Monday, January 18, 2016

In a vase on Monday: something new, to compliment the old...

This entire mantel arrangement was the subject of my last In a Vase on Monday post, on January 4th.

Everything is still looking great, with a tiny exception or two...

So I decided this week's vase would be something for the dining table, something that compliments the mantle theme.

I scouted around for a container I hadn't used before, something that fit with the colors on the mantle. Ah! My vintage Frankoma planter...

I always think of it as the Franklinia planter, wrong. That's a tree.

So gathering cuttings...I wanted something big to anchor things and thought one of these Fatsia japonica 'Variegata' leaves would be just the ticket.

There are a few blooms in my garden right now, but none are really superstar material, at least none that I wanted to cut. I figured a few sprigs of Grevillea ‘Poorinda Leane’ would give a hint of floral color.

Flowers past, the seed-heads of Clematis tibetana var. vernayi are such amazing puff-balls (as long as you get them before the rain ruins them), why not include those too?

The rangy stems of Leptospermum lanigerum are hard to appreciate unless you're close to them, or the plant is featured against a solid background. What the heck, I cut a couple of those.

A few Hebe 'Karo Golden Esk' branches were also cut. I've been in serious Hebe lust lately and thought it was time to try them as cut stems.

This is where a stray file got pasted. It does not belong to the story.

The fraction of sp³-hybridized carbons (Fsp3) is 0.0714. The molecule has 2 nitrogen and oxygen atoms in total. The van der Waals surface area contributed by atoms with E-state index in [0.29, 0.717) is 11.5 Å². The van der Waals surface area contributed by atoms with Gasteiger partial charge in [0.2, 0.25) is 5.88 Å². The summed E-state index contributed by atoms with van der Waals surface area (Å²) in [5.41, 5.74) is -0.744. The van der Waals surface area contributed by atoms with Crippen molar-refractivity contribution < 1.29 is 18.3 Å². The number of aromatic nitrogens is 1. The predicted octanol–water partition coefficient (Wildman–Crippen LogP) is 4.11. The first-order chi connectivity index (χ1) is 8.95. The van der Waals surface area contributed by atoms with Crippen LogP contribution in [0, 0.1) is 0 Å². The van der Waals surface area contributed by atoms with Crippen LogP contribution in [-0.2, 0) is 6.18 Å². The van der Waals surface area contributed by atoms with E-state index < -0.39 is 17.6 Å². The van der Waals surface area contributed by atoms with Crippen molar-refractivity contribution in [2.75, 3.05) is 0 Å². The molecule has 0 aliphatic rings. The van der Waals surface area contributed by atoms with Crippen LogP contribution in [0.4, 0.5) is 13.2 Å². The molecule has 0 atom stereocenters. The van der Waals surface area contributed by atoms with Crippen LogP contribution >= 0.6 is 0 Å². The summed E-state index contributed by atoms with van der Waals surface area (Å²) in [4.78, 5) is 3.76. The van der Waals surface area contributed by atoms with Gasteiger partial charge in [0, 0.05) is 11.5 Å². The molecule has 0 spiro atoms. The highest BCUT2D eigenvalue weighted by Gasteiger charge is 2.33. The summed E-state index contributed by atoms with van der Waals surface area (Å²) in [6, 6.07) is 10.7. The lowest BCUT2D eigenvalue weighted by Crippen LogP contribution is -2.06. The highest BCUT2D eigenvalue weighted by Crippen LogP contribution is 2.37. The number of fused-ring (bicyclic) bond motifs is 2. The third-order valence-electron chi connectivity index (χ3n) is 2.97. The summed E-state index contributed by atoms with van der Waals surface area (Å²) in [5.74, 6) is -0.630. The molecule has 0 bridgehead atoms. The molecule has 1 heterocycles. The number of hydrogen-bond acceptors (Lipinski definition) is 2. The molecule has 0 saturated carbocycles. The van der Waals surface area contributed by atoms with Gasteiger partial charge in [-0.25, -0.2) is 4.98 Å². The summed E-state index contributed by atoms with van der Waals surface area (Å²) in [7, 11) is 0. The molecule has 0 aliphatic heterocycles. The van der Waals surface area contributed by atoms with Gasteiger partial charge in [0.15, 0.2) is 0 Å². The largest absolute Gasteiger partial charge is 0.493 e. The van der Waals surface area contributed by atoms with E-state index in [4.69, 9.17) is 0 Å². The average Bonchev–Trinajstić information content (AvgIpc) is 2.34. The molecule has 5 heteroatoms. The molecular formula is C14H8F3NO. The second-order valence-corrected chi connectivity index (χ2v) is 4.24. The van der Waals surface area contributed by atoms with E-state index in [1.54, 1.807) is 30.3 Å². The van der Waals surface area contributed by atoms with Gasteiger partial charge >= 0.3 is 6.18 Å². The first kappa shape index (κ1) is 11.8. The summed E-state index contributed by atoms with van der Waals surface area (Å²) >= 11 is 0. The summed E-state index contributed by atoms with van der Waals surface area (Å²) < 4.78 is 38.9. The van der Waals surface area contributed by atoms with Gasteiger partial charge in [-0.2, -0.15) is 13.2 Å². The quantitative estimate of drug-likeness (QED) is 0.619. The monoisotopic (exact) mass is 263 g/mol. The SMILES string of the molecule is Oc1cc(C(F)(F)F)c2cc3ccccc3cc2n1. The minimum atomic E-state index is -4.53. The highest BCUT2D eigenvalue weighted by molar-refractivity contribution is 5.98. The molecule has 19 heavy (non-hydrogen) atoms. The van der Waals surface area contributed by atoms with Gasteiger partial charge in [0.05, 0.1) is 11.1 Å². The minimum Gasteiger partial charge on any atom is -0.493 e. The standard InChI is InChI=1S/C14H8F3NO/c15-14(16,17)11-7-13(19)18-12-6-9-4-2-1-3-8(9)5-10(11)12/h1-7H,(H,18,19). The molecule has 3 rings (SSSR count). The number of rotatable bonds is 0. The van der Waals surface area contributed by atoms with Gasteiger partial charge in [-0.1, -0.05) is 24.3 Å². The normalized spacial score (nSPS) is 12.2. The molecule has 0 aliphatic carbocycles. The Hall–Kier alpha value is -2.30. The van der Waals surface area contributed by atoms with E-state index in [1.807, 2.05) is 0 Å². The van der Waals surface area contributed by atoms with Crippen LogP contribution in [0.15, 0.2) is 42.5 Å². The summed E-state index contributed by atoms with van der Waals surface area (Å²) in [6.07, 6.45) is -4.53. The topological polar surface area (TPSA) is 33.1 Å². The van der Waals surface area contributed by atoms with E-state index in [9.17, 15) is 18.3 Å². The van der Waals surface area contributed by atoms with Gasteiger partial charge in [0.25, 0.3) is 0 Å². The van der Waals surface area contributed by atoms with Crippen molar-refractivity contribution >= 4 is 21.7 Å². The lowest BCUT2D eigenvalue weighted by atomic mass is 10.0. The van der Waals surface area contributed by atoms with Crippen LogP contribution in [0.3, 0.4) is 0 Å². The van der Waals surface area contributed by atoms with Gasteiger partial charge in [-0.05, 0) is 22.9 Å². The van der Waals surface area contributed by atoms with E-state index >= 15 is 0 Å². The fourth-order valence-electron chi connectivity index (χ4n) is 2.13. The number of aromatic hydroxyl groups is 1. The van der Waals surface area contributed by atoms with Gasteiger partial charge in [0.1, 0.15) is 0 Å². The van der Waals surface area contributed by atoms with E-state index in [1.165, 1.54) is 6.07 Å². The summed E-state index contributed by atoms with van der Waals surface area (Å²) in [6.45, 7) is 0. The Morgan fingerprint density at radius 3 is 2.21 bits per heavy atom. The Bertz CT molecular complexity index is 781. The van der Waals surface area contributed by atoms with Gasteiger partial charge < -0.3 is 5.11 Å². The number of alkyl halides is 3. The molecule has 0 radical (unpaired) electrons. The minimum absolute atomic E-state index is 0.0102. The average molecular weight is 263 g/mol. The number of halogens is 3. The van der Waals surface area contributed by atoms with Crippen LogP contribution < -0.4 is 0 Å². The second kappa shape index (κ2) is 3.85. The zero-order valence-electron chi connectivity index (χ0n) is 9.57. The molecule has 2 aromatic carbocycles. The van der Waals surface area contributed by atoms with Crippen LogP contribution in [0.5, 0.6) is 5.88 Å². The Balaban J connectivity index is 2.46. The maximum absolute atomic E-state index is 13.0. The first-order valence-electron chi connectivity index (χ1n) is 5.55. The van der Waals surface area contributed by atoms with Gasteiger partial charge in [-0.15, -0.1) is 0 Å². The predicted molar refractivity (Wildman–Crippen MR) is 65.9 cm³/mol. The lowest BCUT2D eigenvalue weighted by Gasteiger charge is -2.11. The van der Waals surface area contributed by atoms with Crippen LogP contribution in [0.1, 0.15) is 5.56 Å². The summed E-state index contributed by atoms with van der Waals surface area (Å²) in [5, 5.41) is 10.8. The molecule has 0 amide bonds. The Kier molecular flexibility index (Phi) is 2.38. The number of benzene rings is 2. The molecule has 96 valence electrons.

I couldn't get over the need for a statement flower or two. Finally my eyes settled on the fruit of the Fatsia japonica. I would have loved for them to have turned to black, but the white-ish green stage will work.

And what the heck, a couple of branches of Corokia Cotoneaster for strange structure.

And a great opportunity to see the white backs of the leaves, something you rarely see on the plant.

The finished arrangement, which sadly doesn't include the Corokia Cotoneaster branches. It was crazy enough without them - I put them in and things just went too far. Besides their dark coloring was just a bit too dramatic for this shades of green and yellow creation.

The strong curves and bends of the Fatsia leaf add all the drama this one needs.

The Clematis seed heads were also a no go, they looked like I dropped cotton balls in the mix. Instead they became part of a small vase of leftover pieces.

The Corokia went in it's own vase too...and it looks like I need to turn a couple branches around to se the white sides!